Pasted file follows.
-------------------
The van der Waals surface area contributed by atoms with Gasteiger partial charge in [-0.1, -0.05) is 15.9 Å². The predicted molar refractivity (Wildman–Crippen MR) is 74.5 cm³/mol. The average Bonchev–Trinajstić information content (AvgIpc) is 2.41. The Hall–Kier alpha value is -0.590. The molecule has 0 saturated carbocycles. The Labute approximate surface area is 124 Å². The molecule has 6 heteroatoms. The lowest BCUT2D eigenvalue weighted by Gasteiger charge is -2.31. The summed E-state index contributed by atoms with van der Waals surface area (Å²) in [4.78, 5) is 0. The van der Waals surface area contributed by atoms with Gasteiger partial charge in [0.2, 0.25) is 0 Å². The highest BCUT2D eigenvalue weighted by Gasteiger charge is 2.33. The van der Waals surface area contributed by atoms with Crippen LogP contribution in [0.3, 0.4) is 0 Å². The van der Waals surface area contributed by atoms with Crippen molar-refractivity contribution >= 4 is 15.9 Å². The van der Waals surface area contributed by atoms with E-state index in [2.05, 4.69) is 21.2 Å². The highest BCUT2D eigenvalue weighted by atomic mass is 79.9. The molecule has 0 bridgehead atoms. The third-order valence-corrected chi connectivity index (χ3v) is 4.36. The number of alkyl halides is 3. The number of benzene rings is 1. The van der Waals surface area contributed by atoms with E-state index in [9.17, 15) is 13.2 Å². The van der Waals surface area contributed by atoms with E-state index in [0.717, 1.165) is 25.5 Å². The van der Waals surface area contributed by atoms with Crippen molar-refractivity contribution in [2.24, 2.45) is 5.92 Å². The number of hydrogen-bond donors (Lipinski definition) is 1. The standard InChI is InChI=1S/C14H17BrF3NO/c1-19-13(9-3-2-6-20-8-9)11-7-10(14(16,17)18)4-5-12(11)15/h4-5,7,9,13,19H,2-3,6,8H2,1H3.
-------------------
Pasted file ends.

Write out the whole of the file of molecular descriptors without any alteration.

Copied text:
The van der Waals surface area contributed by atoms with Gasteiger partial charge in [-0.1, -0.05) is 15.9 Å². The predicted molar refractivity (Wildman–Crippen MR) is 74.5 cm³/mol. The average Bonchev–Trinajstić information content (AvgIpc) is 2.41. The Hall–Kier alpha value is -0.590. The molecule has 0 saturated carbocycles. The Labute approximate surface area is 124 Å². The molecule has 6 heteroatoms. The lowest BCUT2D eigenvalue weighted by Gasteiger charge is -2.31. The summed E-state index contributed by atoms with van der Waals surface area (Å²) in [4.78, 5) is 0. The van der Waals surface area contributed by atoms with Gasteiger partial charge in [0.2, 0.25) is 0 Å². The highest BCUT2D eigenvalue weighted by Gasteiger charge is 2.33. The van der Waals surface area contributed by atoms with Crippen LogP contribution in [0.3, 0.4) is 0 Å². The van der Waals surface area contributed by atoms with Crippen molar-refractivity contribution >= 4 is 15.9 Å². The van der Waals surface area contributed by atoms with E-state index in [2.05, 4.69) is 21.2 Å². The highest BCUT2D eigenvalue weighted by atomic mass is 79.9. The molecule has 0 bridgehead atoms. The third-order valence-corrected chi connectivity index (χ3v) is 4.36. The number of alkyl halides is 3. The number of benzene rings is 1. The van der Waals surface area contributed by atoms with E-state index in [9.17, 15) is 13.2 Å². The van der Waals surface area contributed by atoms with E-state index in [0.717, 1.165) is 25.5 Å². The van der Waals surface area contributed by atoms with Crippen molar-refractivity contribution in [2.24, 2.45) is 5.92 Å². The number of hydrogen-bond donors (Lipinski definition) is 1. The standard InChI is InChI=1S/C14H17BrF3NO/c1-19-13(9-3-2-6-20-8-9)11-7-10(14(16,17)18)4-5-12(11)15/h4-5,7,9,13,19H,2-3,6,8H2,1H3.